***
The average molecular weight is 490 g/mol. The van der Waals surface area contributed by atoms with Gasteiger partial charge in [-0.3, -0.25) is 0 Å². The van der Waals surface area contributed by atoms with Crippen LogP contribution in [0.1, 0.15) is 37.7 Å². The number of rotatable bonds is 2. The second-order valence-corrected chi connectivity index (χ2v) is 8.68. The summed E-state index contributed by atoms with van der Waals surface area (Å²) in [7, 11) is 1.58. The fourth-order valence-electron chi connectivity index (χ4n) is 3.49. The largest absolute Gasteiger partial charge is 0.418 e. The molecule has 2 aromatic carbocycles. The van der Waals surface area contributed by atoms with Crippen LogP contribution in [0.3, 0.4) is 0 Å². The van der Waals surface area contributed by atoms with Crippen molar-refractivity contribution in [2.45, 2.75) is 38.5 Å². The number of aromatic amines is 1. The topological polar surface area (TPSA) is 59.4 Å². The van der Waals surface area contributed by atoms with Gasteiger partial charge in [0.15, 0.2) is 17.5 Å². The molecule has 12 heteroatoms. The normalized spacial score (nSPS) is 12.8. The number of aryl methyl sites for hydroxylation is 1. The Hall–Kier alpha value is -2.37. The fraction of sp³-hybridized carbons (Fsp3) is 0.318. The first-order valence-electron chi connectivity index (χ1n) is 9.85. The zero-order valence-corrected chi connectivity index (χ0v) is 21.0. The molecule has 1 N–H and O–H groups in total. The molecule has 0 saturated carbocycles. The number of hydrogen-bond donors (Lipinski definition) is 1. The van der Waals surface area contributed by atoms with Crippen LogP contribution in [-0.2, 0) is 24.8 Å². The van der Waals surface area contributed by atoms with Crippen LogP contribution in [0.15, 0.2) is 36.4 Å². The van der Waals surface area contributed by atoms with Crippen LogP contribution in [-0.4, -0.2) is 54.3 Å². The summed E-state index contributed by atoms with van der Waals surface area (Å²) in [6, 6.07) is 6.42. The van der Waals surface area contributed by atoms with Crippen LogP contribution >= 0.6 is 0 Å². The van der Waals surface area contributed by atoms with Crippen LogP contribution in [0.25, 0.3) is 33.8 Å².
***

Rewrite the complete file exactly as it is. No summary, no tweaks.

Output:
The average molecular weight is 490 g/mol. The van der Waals surface area contributed by atoms with Gasteiger partial charge in [-0.3, -0.25) is 0 Å². The van der Waals surface area contributed by atoms with Crippen LogP contribution in [0.1, 0.15) is 37.7 Å². The number of rotatable bonds is 2. The second-order valence-corrected chi connectivity index (χ2v) is 8.68. The summed E-state index contributed by atoms with van der Waals surface area (Å²) in [7, 11) is 1.58. The fourth-order valence-electron chi connectivity index (χ4n) is 3.49. The largest absolute Gasteiger partial charge is 0.418 e. The molecule has 2 aromatic carbocycles. The van der Waals surface area contributed by atoms with Crippen LogP contribution in [0.3, 0.4) is 0 Å². The van der Waals surface area contributed by atoms with Crippen molar-refractivity contribution in [2.45, 2.75) is 38.5 Å². The number of aromatic amines is 1. The topological polar surface area (TPSA) is 59.4 Å². The van der Waals surface area contributed by atoms with Gasteiger partial charge in [0.15, 0.2) is 17.5 Å². The molecule has 12 heteroatoms. The normalized spacial score (nSPS) is 12.8. The number of aryl methyl sites for hydroxylation is 1. The Hall–Kier alpha value is -2.37. The fraction of sp³-hybridized carbons (Fsp3) is 0.318. The first-order valence-electron chi connectivity index (χ1n) is 9.85. The zero-order valence-corrected chi connectivity index (χ0v) is 21.0. The molecule has 1 N–H and O–H groups in total. The molecule has 0 saturated carbocycles. The number of hydrogen-bond donors (Lipinski definition) is 1. The van der Waals surface area contributed by atoms with Crippen LogP contribution in [-0.2, 0) is 24.8 Å². The van der Waals surface area contributed by atoms with Crippen LogP contribution in [0.15, 0.2) is 36.4 Å². The van der Waals surface area contributed by atoms with Crippen LogP contribution in [-0.4, -0.2) is 54.3 Å². The summed E-state index contributed by atoms with van der Waals surface area (Å²) in [6, 6.07) is 6.42. The van der Waals surface area contributed by atoms with Crippen LogP contribution >= 0.6 is 0 Å². The van der Waals surface area contributed by atoms with Crippen LogP contribution in [0.25, 0.3) is 33.8 Å².